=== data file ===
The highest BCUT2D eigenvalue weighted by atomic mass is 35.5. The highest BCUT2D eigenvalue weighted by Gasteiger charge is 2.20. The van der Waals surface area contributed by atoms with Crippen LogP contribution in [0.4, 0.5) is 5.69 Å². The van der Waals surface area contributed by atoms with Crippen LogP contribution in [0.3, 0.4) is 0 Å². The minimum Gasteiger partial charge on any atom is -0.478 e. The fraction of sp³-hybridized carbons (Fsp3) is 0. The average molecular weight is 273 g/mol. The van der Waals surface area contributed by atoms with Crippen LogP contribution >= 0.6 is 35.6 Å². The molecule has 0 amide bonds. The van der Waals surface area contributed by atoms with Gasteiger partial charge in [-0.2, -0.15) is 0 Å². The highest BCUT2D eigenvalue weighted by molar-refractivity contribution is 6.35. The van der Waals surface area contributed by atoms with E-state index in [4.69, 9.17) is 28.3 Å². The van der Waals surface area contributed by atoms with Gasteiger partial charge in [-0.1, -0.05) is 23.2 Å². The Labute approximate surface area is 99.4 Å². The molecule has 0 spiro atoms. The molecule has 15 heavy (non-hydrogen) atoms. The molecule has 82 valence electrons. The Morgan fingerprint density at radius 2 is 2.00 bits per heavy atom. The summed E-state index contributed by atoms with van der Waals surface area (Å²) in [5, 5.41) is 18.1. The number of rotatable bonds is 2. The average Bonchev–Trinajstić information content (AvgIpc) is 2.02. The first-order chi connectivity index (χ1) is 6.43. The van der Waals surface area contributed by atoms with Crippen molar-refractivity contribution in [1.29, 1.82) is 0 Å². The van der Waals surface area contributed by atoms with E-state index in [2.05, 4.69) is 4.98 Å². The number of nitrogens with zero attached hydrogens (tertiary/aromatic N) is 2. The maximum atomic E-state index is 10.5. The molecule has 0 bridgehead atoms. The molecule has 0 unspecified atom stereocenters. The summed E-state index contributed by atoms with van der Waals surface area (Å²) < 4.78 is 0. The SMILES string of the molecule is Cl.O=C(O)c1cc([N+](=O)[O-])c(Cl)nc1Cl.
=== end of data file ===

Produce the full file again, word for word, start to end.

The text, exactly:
The highest BCUT2D eigenvalue weighted by atomic mass is 35.5. The highest BCUT2D eigenvalue weighted by Gasteiger charge is 2.20. The van der Waals surface area contributed by atoms with Crippen LogP contribution in [0.4, 0.5) is 5.69 Å². The van der Waals surface area contributed by atoms with Crippen LogP contribution in [0.3, 0.4) is 0 Å². The minimum Gasteiger partial charge on any atom is -0.478 e. The fraction of sp³-hybridized carbons (Fsp3) is 0. The average molecular weight is 273 g/mol. The van der Waals surface area contributed by atoms with Crippen LogP contribution >= 0.6 is 35.6 Å². The molecule has 0 amide bonds. The van der Waals surface area contributed by atoms with Gasteiger partial charge in [-0.2, -0.15) is 0 Å². The highest BCUT2D eigenvalue weighted by molar-refractivity contribution is 6.35. The van der Waals surface area contributed by atoms with E-state index in [4.69, 9.17) is 28.3 Å². The van der Waals surface area contributed by atoms with Gasteiger partial charge in [-0.1, -0.05) is 23.2 Å². The Labute approximate surface area is 99.4 Å². The molecule has 0 spiro atoms. The molecule has 15 heavy (non-hydrogen) atoms. The molecule has 82 valence electrons. The Morgan fingerprint density at radius 2 is 2.00 bits per heavy atom. The summed E-state index contributed by atoms with van der Waals surface area (Å²) in [5, 5.41) is 18.1. The number of rotatable bonds is 2. The average Bonchev–Trinajstić information content (AvgIpc) is 2.02. The first-order chi connectivity index (χ1) is 6.43. The van der Waals surface area contributed by atoms with Crippen molar-refractivity contribution in [1.29, 1.82) is 0 Å². The van der Waals surface area contributed by atoms with E-state index in [2.05, 4.69) is 4.98 Å². The number of nitrogens with zero attached hydrogens (tertiary/aromatic N) is 2. The maximum atomic E-state index is 10.5. The molecule has 0 bridgehead atoms. The molecule has 0 unspecified atom stereocenters. The summed E-state index contributed by atoms with van der Waals surface area (Å²) < 4.78 is 0. The SMILES string of the molecule is Cl.O=C(O)c1cc([N+](=O)[O-])c(Cl)nc1Cl.